4. @Seth: more than happy to discuss Palestine. Not interested in parochial discussions, tunnel vision. Definitely think about racialized dispossession in both Israel/Palestine and the US, both settler societies. Actually posted a link to airport harassment at LAX of a Palestinian Oscar nominee, on Kerim’s recent profiling post. So yes, happy to talk about Palestine too.

  5. What is the neoliberal academy?

    Lawrence Lessig vs Zadie Smith.

    McCracken is to marketing what HTS is to war.

    The Convergence Culture Consortium and the Futures of Entertainment, and TED (the E is entertainment) are defined by optimism. Art includes the tragic. It’s Burkean by definition. Zero Dark 30 and The Wire are not optimistic and they are not “entertainment”.

    If you want to argue with Diamond, Chagnon, DeLong et al, you have to argue with what they represent, and ask what you share of their assumptions.
    “Savage Interview: ethnographer and entrepreneur theorist Simon Sinek” That’s from this site. Why? What’s the relationship of the life of the mind to “entrepreneurship?”
    In French entrepreneur means contractor. In Italian barista means bartender.
    What do they mean now in english and why?

    Stanley Hoffmann reviews “Distinction”
    “But if “using rare words and tropes in place of common words and phrases” is a strategy of “deliberate transgression” of the norms of clear prose characteristic of the dominant classes and is opposed to “the hyper-correction strategies of pretentious outsiders,” then Bourdieu is a master strategist. Words such as lexis, allodoxia, chiastic, askesis, espace hodologique, hysteresis, and of course habitus (and, indeed, hysteresis of habitus) are scattered throughout the text.6 That a work of social science should—”unlike the sometimes illuminating intuitions of the essay”—require an effort on the part of the reader is fair enough. Here, however, reality disappears into the hypertrophied rhetoric of the Ecole Normale.”

    Zadie Smith again, on “living variously”

    “But to live variously cannot simply be a gift, endowed by an accident of birth; it has to be a continual effort, continually renewed. I felt this with force the night of the election. I was at a lovely New York party, full of lovely people, almost all of whom were white, liberal, highly educated, and celebrating with one happy voice as the states turned blue. Just as they called Iowa my phone rang and a strident German voice said: “Zadie! Come to Harlem! It’s vild here. I’m in za middle of a crazy Reggae bar—it’s so vonderful! Vy not come now!”

    I mention he was German only so we don’t run away with the idea that flexibility comes only to the beige, or gay, or otherwise marginalized. Flexibility is a choice, always open to all of us. (He was a writer, however. Make of that what you will.)

    But wait: all the way uptown? A crazy reggae bar? For a minute I hesitated, because I was at a lovely party having a lovely time. Or was that it? There was something else. In truth I thought: but I’ll be ludicrous, in my silly dress, with this silly posh English voice, in a crowded bar of black New Yorkers celebrating. It’s amazing how many of our cross-cultural and cross-class encounters are limited not by hate or pride or shame, but by another equally insidious, less-discussed, emotion: embarrassment. A few minutes later, I was in a taxi and heading uptown with my Northern Irish husband and our half-Indian, half-English friend, but that initial hesitation was ominous; the first step on a typical British journey. A hesitation in the face of difference, which leads to caution before difference and ends in fear of it. Before long, the only voice you recognize, the only life you can empathize with, is your own. You will think that a novelist’s screwy leap of logic. Well, it’s my novelist credo and I believe it. I believe that flexibility of voice leads to a flexibility in all things. My audacious hope in Obama is based, I’m afraid, on precisely such flimsy premises.”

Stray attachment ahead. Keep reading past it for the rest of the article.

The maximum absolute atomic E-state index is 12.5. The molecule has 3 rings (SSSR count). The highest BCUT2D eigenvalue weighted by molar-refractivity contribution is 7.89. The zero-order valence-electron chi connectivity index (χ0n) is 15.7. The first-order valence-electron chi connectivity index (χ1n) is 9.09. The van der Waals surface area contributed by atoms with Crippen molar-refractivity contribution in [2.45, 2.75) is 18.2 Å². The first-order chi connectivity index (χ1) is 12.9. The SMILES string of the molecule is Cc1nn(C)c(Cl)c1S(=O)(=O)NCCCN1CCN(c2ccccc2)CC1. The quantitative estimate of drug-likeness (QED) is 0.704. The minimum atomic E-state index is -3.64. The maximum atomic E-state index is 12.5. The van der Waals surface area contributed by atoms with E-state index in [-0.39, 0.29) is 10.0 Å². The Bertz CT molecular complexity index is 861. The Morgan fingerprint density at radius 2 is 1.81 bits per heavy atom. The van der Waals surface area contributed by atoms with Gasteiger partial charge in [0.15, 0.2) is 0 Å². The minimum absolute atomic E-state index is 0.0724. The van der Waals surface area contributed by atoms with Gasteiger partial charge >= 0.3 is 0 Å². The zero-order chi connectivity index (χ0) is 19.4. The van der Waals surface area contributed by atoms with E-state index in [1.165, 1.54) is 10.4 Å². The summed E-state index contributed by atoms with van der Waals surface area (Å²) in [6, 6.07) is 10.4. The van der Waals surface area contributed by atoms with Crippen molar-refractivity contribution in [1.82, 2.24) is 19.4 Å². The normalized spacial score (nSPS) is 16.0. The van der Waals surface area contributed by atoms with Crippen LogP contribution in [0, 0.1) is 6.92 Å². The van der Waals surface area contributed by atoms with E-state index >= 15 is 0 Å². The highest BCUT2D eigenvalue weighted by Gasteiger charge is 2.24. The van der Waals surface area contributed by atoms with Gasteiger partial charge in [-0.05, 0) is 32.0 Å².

I’m not interested in parochial discussion. And I’m not quoting Hoffmann or Smith to celebrate them.

    What is the neoliberal academy?
    It’s defined by first order curiosity without second order curiosity: by the enthusiasm without question of gamers geeks and bureaucrats. But under that is fear.

    Bourdieu was a petty bourgeois moralist with an authoritarian streak. I almost cannot comprehend how that would be possible to miss. His work manifests a moral economy of crap.
    What is the neoliberal academy!!?

  6. White liberal hypocrites, guilty white liberals. Angry black Americans who pretend they know something about Africa. Zionists who remember a horrendous crime, and yet the fascists were their greatest teachers.
    What does Glenn Greenwald know about Mali? Nothing. Does that mean he’s wrong?
    I don’t have an answer.
    The US is backing Al Qaeda again, in Syria. Should I back Assad?
    How do you compare feminism of the women in the IDF with the feminism of the women of Hamas?
    How do we tell the difference between pity and concern? What is “engagement”?

    I assume you know that Obama could never be the black president that many imagined he’d be. He rose by stealth. He’d never get to where he is by being angry. When did being conciliatory become being corrupt? A cousin of an old friend was with him the night before his speech at the convention in 2004. “They’re treating you like a rock star.”
    “Wait till tomorrow.”
    Obama was a prep school negro

    For a while I assumed you were a white male grad student.
    The author of the piece at Salon is a professor of philosophy and political theory at Hampshire.

  7. Seth, I’m not really sure what your comment is getting at, but your ‘angry black Americans’ comment is a ridiculous stereotype. In combination with assuming that I was a white male grad student, what exactly are you trying to imply as you really know little about me, include whether or not I am an African immigrant such that your comment about stereotypical angry black Americans is even more offensive and racist.

    Moreover, in posting the Salon link I was not myself making any claims about white liberals, posting a link to an article that showed a thought-provoking link between the extrajudicial killing of Osama Bin Laden/Strong’s post (on ZDT and affect) and racial profiling/Kerim’s post.

    I don’t appreciate your racist stereotyping of what king of caricatured black (non)person you imagine me to be. And as for anger: yes, negatively racially stereotyping people is generally not a great way to endear yourself to them.